Daugavpils – Order Castle Dünaburg


   The Teutonic Knights castle in Daugavpils (German: Dünaburg) was the southeasternmost commandry in Livonia. It served as the most important political, military and commercial center of the Teutonic Order’s Latgale, where the Teutonic rule was threatened by both Lithuanian raids from the south and Ruthenian invasions from the east. The stronghold was built around 1275, probably on the initiative of the Land Master of Livonia, Ernst von Ratzeburg. It had favorable conditions for development because it was located at the intersection of two great trade routes connecting Lithuania with Ruthenia and through the Daugava River, Riga with Smolensk, Vitebsk and Polotsk.
The first test of the castle’s fortifications came in 1277, when Dünaburg was besieged by the Lithuanian Prince Traidenis. The three-week siege turned out to be ineffective and the troops withdrew to Lithuania. It was only in 1313 that the Lithuanian prince Vytenis captured the castle and probably damaged its fortifications. During the fighting, the Lithuanians captured the knight Joannes von Üxküll, probably of high status in the order. To free him, the Teutonic Knights slighted the fortifications under a truce, but in the same year Master Gerhard von Jork ordered reconstruction. In the following years, subsequent Livonian masters modernized the stronghold, especially Goswin von Herreke, on whose initiative four towers were to be added and a settlement under the castle was founded in 1348.

In 1396 the castle was partially burned, and after reconstruction, it was captured and destroyed twice: in 1403 and 1418. After another reconstruction, the castle remained unconquered for 60 years, until the invasion of Ivan the Terrible’s troops during the Livonian War. Soon recaptured by the Order, it remained in its hands until 1559, when it was annexed to the Grand Duchy of Lithuania, and later to the Polish-Lithuanian Commonwealth. In 1577, during one of the last attacks of the Moscow army, defended by the Polish-Lithuanian garrison castle, after a siege of over two weeks, was captured for the last time and then demolished. This time, the scale of destruction was so great that King Stefan Batory decided to move Dünaburg 19 km west, where a new town was established, later Daugavpils.


   The castle was an irregular structure, adapted to the shape of the terrain, built mainly of stone, but with the use of bricks for architectural details. Dünaburg was situated on a hill between two streams to the north and south, flowing into the Daugava to the west. Between the river and the castle there was a vast economic bailey, which probably also included a harbor. A large part of it was located on a slope descending westward. The main entrance led from the east through a drawbridge over a moat. Behind it there was a craft and merchant settlement near the castle.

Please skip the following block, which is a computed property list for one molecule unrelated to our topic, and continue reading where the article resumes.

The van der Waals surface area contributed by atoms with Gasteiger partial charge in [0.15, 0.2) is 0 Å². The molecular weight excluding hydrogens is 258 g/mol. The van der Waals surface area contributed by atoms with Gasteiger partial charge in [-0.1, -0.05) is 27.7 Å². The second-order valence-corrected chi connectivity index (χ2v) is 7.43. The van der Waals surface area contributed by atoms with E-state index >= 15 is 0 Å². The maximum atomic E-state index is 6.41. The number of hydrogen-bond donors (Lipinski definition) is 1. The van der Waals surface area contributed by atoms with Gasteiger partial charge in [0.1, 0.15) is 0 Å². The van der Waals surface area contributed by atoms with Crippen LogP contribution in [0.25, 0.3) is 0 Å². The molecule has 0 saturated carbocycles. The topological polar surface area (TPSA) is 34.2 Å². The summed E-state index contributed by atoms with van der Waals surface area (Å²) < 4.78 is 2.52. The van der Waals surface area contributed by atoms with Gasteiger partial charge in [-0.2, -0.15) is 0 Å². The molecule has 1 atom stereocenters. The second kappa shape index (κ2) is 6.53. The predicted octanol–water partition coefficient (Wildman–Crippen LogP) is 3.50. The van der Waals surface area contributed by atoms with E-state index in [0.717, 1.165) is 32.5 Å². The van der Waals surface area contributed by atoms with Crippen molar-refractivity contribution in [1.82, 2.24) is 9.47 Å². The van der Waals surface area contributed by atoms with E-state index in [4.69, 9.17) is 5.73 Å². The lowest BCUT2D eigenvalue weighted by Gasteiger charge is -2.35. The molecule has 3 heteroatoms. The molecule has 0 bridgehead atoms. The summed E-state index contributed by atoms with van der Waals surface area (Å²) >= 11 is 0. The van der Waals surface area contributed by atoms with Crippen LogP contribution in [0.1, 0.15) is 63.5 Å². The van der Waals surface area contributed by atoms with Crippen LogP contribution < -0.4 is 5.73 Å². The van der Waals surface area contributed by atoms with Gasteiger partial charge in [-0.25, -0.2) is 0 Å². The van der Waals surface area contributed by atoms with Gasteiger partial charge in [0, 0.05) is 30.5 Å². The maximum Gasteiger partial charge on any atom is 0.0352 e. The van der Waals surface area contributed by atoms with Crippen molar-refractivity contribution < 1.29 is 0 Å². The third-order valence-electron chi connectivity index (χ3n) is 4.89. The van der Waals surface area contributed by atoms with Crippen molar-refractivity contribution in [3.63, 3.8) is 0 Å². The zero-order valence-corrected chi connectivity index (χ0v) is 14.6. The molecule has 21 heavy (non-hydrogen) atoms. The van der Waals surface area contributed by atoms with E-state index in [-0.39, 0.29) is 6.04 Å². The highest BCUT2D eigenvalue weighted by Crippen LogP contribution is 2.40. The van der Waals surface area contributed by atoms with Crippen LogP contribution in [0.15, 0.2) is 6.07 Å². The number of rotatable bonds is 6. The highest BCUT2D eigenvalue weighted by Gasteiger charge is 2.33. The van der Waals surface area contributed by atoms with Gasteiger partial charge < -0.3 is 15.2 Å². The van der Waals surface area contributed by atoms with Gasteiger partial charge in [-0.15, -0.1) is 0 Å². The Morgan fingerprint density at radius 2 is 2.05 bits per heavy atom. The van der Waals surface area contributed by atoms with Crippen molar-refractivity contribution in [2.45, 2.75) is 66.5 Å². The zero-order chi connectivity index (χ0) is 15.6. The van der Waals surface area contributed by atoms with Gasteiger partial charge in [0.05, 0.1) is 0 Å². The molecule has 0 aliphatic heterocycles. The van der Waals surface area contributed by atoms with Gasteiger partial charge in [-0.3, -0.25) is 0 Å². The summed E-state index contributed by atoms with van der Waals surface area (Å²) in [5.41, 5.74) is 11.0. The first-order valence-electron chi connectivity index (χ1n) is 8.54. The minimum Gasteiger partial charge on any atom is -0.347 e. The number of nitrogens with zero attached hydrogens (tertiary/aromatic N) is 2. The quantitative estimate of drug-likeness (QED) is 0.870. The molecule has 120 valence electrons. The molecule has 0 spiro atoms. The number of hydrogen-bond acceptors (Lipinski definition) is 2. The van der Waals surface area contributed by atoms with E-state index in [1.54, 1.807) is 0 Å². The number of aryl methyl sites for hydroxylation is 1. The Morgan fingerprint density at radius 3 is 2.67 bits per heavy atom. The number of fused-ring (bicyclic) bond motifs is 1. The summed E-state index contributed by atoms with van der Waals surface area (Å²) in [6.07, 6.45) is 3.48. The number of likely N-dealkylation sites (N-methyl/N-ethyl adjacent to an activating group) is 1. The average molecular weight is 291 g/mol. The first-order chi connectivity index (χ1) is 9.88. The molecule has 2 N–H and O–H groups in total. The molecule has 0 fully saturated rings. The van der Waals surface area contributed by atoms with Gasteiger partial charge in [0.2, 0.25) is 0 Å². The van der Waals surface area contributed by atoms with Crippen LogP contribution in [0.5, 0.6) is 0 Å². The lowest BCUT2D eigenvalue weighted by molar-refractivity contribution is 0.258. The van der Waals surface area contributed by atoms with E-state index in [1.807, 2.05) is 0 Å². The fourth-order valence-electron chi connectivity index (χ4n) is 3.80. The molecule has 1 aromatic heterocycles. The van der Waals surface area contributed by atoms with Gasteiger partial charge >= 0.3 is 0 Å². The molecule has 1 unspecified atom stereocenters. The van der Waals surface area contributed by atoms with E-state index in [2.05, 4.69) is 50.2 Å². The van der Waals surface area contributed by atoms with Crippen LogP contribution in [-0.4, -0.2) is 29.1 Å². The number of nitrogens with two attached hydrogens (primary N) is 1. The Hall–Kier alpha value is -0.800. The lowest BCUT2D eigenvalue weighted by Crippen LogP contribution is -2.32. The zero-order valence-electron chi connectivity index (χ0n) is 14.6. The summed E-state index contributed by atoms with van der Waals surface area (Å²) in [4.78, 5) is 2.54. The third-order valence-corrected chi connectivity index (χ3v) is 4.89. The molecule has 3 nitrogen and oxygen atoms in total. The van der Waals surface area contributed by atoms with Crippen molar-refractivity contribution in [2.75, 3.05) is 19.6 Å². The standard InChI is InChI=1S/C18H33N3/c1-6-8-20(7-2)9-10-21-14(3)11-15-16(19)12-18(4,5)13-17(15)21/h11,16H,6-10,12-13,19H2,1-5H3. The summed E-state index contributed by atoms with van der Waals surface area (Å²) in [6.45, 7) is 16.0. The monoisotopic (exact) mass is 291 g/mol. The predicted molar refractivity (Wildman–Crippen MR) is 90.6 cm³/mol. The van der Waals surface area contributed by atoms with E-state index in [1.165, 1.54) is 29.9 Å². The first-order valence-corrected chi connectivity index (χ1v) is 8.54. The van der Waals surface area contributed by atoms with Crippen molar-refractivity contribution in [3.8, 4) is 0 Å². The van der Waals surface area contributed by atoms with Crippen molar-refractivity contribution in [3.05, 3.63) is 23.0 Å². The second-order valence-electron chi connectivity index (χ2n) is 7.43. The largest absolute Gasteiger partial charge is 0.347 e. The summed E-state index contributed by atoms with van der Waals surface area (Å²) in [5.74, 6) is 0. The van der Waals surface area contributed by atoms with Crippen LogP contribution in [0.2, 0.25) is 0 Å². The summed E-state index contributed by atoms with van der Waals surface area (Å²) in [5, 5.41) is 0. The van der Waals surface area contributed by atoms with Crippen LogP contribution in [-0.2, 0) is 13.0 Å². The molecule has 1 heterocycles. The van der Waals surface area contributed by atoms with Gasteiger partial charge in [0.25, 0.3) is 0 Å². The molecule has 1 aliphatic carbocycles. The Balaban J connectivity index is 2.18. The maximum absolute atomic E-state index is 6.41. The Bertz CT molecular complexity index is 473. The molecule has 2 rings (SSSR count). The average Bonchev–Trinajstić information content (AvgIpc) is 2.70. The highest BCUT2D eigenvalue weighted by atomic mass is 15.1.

The plan of the castle was similar to an irregular trapezoid. Its oldest element, dating back to the 13th century, was the eastern wing of the upper ward. There was a chapel above the entrance gate, a solution often found in Teutonic Knights castles. The remaining wings, dating from the 14th century, apart from the utility rooms on the ground floor, such as the kitchen, pantries or brewery, probably housed the rest of the monastery chambers required by the rule. Among them there must have been a refectory and a dormitory.
   The castle probably had three towers: one cylindrical from the south-east, which flanked the entrance gate, the second four-sided in the south-west corner, dominating the western bailey and the harbor, and the third one, also four-sided in plan, located on the north side. Their location was determined by terrain conditions and the need to protect the most important buildings, such as the eastern gate and the marina in the west. The entire layout lacked the regularity typical of Teutonic conventual castles.

Current state

   The foundations of the castle visible to the nineteenth century, now are mostly hidden by the earth. Admission to the castle hill is free, on the spot you can see the model of the medieval fortress Dünaburg.

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Borowski T., Miasta, zamki i klasztory. Inflanty, Warszawa 2010.
Herrmann C., Burgen in Livland, Petersberg 2023.
Tuulse A., Die Burgen in Estland und Lettland, Dorpat 1942.